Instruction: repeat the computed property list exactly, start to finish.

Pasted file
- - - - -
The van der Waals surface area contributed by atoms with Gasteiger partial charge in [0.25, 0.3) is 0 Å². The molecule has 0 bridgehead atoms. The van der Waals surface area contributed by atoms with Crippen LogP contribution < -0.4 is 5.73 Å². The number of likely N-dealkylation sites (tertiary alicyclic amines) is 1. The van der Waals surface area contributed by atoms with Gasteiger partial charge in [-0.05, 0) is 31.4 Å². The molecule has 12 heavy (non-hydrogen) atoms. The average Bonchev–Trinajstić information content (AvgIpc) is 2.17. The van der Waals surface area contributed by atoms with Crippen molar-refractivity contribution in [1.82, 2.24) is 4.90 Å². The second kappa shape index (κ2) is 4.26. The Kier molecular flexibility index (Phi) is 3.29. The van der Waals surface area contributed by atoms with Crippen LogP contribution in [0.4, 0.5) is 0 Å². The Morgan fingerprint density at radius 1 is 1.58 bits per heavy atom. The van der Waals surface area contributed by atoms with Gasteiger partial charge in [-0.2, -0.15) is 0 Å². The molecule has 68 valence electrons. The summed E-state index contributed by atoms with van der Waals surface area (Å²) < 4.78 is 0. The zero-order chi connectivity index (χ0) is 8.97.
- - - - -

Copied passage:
The van der Waals surface area contributed by atoms with Gasteiger partial charge in [0.25, 0.3) is 0 Å². The molecule has 0 bridgehead atoms. The van der Waals surface area contributed by atoms with Crippen LogP contribution < -0.4 is 5.73 Å². The number of likely N-dealkylation sites (tertiary alicyclic amines) is 1. The van der Waals surface area contributed by atoms with Gasteiger partial charge in [-0.05, 0) is 31.4 Å². The molecule has 12 heavy (non-hydrogen) atoms. The average Bonchev–Trinajstić information content (AvgIpc) is 2.17. The van der Waals surface area contributed by atoms with Crippen molar-refractivity contribution in [1.82, 2.24) is 4.90 Å². The second kappa shape index (κ2) is 4.26. The Kier molecular flexibility index (Phi) is 3.29. The van der Waals surface area contributed by atoms with Crippen LogP contribution in [0.4, 0.5) is 0 Å². The Morgan fingerprint density at radius 1 is 1.58 bits per heavy atom. The van der Waals surface area contributed by atoms with Gasteiger partial charge in [-0.2, -0.15) is 0 Å². The molecule has 68 valence electrons. The summed E-state index contributed by atoms with van der Waals surface area (Å²) < 4.78 is 0. The zero-order chi connectivity index (χ0) is 8.97.